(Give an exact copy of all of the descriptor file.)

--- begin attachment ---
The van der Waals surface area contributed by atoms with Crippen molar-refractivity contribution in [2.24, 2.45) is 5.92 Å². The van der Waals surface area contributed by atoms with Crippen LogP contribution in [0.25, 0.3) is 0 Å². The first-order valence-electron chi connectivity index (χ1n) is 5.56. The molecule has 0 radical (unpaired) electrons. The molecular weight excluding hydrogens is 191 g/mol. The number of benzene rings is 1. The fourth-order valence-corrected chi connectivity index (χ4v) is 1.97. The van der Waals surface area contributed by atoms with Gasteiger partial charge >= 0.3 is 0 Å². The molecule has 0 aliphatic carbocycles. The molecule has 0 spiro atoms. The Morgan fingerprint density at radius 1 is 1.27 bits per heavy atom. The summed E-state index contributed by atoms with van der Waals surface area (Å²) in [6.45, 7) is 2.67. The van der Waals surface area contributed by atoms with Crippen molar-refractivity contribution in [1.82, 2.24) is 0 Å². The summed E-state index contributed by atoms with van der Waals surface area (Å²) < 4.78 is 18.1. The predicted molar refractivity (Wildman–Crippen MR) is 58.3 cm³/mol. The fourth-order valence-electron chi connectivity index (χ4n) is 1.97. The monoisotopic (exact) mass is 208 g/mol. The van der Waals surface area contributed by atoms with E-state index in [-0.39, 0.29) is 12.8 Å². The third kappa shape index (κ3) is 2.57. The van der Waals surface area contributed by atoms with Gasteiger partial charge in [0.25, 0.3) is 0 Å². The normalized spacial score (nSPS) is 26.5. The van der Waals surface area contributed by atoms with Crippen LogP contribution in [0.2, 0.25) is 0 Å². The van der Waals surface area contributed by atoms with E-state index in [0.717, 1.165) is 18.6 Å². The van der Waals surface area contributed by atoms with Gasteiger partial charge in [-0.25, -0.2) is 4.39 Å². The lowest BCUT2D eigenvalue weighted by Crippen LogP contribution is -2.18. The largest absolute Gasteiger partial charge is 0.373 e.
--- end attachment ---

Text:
The van der Waals surface area contributed by atoms with Crippen molar-refractivity contribution in [2.24, 2.45) is 5.92 Å². The van der Waals surface area contributed by atoms with Crippen LogP contribution in [0.25, 0.3) is 0 Å². The first-order valence-electron chi connectivity index (χ1n) is 5.56. The molecule has 0 radical (unpaired) electrons. The molecular weight excluding hydrogens is 191 g/mol. The number of benzene rings is 1. The fourth-order valence-corrected chi connectivity index (χ4v) is 1.97. The van der Waals surface area contributed by atoms with Gasteiger partial charge >= 0.3 is 0 Å². The molecule has 0 aliphatic carbocycles. The molecule has 0 spiro atoms. The Morgan fingerprint density at radius 1 is 1.27 bits per heavy atom. The summed E-state index contributed by atoms with van der Waals surface area (Å²) in [6.45, 7) is 2.67. The van der Waals surface area contributed by atoms with Crippen molar-refractivity contribution in [1.82, 2.24) is 0 Å². The summed E-state index contributed by atoms with van der Waals surface area (Å²) < 4.78 is 18.1. The predicted molar refractivity (Wildman–Crippen MR) is 58.3 cm³/mol. The fourth-order valence-electron chi connectivity index (χ4n) is 1.97. The monoisotopic (exact) mass is 208 g/mol. The van der Waals surface area contributed by atoms with E-state index in [-0.39, 0.29) is 12.8 Å². The third kappa shape index (κ3) is 2.57. The van der Waals surface area contributed by atoms with Gasteiger partial charge in [0.25, 0.3) is 0 Å². The normalized spacial score (nSPS) is 26.5. The van der Waals surface area contributed by atoms with Crippen LogP contribution in [0.2, 0.25) is 0 Å². The van der Waals surface area contributed by atoms with E-state index in [0.717, 1.165) is 18.6 Å². The van der Waals surface area contributed by atoms with Gasteiger partial charge in [-0.25, -0.2) is 4.39 Å². The lowest BCUT2D eigenvalue weighted by Crippen LogP contribution is -2.18. The largest absolute Gasteiger partial charge is 0.373 e.